Top Stories http://www.ny1.com/ny1/content/index.jsp?stid=1 &aid=65748 City Council Committee OKsMessage 1 of 1 , Jan 9, 2007View Source
City Council Committee OKs "Toxic" School Plan
January 09, 2007
i>The City Council gave the go-ahead Tuesday to plans to build some schools on a toxic site in the Bronx . But as NY1’s Education reporter Michael Meenan explains, the approval did not come easily.
The City Council unanimously approved the Department of Education's application to build new schools on a contaminated waste site in the Bronx , after a long night of negotiations to avoid a major showdown with a community concerned that Mayor Michael Bloomberg was shoving through an unsafe construction plan.
"This school was an example of a failure to have appropriate communication between the administration and the council," said Assembly Speaker Christine Quinn.
Allowing outside environmental consultants to recommend how to clean up of toxic soil sealed the deal to clean up and then construct four new schools with over 2,400 seats, at a cost of $230 million.
The area's councilwoman said one issue always had top priority.
"At the end of the day we can face our community and say that we have done everything possible to ensure the children and staff that will occupy that campus are going to be safe,” said Bronx City Councilwoman Maria del Carmen Arroyo.
The speaker said the deal sets a precedent.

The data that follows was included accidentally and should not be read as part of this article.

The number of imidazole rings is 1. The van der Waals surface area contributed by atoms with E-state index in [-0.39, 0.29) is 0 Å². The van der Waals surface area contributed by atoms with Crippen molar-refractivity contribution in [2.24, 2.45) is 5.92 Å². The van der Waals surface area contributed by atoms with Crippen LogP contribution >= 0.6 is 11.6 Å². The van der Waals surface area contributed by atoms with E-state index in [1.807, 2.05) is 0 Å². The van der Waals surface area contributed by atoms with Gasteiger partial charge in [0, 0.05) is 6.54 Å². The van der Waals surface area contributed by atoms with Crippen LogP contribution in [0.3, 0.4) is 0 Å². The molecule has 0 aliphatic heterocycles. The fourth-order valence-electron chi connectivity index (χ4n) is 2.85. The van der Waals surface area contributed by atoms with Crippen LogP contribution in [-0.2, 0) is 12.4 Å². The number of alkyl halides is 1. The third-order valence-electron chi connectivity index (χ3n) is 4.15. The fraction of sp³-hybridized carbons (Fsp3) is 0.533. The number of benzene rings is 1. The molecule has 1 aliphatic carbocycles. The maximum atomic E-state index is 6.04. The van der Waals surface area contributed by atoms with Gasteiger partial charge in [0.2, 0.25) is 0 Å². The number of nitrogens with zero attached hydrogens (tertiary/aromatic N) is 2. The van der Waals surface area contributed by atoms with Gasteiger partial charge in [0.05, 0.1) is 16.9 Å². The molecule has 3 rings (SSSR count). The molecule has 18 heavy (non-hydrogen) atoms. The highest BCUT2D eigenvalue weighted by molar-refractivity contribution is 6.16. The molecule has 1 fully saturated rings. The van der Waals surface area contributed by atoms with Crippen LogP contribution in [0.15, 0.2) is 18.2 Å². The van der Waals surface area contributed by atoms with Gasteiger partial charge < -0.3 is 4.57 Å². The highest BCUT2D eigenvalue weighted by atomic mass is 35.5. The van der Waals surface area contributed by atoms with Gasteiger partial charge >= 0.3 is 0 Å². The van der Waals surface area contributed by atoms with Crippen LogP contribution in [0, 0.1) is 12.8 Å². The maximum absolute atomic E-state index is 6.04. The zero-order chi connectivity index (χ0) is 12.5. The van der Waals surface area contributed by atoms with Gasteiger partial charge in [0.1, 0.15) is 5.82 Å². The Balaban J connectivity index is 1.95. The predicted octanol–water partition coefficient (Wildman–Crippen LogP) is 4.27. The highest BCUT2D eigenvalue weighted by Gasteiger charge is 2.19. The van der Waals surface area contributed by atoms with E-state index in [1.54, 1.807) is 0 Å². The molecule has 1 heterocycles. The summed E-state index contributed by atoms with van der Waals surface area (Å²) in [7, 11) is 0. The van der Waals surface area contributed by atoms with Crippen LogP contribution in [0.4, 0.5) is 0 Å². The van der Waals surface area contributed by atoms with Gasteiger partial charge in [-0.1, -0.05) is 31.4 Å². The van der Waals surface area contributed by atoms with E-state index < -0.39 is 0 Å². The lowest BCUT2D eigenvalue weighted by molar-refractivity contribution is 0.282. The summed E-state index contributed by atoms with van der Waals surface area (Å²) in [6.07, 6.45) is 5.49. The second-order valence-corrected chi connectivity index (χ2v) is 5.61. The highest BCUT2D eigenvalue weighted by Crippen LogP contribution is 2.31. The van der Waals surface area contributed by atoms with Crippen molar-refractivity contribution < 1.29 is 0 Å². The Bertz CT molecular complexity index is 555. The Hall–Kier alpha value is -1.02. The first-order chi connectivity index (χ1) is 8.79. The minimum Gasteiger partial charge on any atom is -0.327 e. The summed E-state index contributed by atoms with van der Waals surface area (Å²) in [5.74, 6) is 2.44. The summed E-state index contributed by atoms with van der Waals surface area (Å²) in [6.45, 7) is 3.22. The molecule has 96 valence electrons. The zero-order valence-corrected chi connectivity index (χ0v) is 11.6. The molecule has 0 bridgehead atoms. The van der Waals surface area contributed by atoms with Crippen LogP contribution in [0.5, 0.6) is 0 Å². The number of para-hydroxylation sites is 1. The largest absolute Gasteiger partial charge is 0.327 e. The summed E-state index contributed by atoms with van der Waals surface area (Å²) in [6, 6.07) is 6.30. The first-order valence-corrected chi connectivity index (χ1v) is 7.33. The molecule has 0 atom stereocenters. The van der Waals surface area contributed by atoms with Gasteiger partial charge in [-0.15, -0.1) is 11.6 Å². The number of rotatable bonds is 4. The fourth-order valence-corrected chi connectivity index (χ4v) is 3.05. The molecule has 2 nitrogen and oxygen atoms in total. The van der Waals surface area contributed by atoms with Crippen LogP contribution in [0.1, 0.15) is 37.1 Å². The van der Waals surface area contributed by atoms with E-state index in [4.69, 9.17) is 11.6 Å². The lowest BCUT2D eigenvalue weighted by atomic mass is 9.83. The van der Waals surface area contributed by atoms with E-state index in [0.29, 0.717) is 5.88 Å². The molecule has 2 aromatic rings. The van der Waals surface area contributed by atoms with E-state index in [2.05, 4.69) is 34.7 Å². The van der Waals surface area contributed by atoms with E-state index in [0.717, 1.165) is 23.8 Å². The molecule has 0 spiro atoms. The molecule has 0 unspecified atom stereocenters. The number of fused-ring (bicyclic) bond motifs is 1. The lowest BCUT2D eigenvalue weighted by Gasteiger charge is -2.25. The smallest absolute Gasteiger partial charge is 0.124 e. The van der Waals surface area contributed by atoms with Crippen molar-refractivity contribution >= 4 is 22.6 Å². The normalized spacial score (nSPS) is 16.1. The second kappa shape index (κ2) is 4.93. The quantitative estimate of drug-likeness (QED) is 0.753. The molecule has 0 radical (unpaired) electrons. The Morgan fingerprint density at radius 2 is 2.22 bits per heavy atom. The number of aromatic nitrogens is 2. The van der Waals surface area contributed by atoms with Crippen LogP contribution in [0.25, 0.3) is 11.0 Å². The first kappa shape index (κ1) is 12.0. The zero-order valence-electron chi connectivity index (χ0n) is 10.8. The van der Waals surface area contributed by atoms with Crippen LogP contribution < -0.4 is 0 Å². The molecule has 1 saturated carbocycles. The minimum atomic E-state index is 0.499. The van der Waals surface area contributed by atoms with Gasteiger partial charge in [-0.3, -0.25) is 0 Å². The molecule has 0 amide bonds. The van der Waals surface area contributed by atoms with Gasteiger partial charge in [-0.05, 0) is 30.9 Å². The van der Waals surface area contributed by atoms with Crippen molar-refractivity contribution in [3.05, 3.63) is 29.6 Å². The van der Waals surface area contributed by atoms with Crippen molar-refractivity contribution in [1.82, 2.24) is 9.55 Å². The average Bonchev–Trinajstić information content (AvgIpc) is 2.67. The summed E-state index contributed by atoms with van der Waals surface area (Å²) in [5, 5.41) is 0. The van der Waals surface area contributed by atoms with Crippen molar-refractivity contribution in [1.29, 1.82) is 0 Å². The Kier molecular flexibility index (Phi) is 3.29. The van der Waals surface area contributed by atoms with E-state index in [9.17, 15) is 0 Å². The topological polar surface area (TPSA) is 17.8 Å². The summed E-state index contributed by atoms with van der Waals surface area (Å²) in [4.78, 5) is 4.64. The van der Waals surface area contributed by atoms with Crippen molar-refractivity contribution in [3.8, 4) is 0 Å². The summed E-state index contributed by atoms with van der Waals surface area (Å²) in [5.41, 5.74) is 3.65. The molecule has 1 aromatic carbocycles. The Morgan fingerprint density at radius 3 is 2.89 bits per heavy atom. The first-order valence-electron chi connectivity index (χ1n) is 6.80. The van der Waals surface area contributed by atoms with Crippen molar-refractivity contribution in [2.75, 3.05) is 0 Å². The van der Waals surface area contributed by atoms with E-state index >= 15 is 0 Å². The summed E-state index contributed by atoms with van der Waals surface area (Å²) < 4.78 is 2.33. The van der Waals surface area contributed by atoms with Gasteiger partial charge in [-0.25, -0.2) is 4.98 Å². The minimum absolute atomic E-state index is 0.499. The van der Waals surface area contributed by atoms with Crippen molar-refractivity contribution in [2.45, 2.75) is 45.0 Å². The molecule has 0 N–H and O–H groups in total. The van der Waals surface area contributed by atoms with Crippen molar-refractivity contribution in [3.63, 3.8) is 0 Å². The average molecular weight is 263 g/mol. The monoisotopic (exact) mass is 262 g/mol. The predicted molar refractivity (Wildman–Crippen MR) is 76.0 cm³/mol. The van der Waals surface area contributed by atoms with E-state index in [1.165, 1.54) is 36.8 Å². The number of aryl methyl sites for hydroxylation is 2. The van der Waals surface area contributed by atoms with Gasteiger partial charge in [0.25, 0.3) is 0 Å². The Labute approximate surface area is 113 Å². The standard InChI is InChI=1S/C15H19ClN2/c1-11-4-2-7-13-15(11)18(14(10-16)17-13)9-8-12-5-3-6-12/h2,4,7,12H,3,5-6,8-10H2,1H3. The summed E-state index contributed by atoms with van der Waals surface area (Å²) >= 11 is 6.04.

"A commitment of the Bloomberg administration to work with the council on a new and more specific process for siting [sic] schools within the city of New York .”
Last December, the mayor agreed to allow New York Lawyers for the Public Interest to bring in outside consultants to review the cleanup plan. Then, it appeared the city reneged on that deal when it resubmitted the construction application only ten days later.
Now the consultants will be part of the process.
"Recommendations are due in two weeks, and within two weeks of that the city is supposed to sit with elected officials, our clients, and residents of Community Board 4," explained Dave Palmer of NY Lawyers for the Public Interest.
The administration has committed $30 million to the cleanup and the city says it will pay whatever it takes for safety.
"I would send my child to this particular school or one of the schools there,” added Deputy Mayor Dennis Walcott. “We're confident that we're going to build a school on safe land. We'll be sharing that information in an ongoing way with the community."
It looks like everyone is ready to move forward, but it remains to be seen whether community involvement will have real input when it comes to cleaning up the site before breaking ground on these news schools.
- Michael Meenan
Class Size Matters
124 Waverly Pl.
New York, NY 10011
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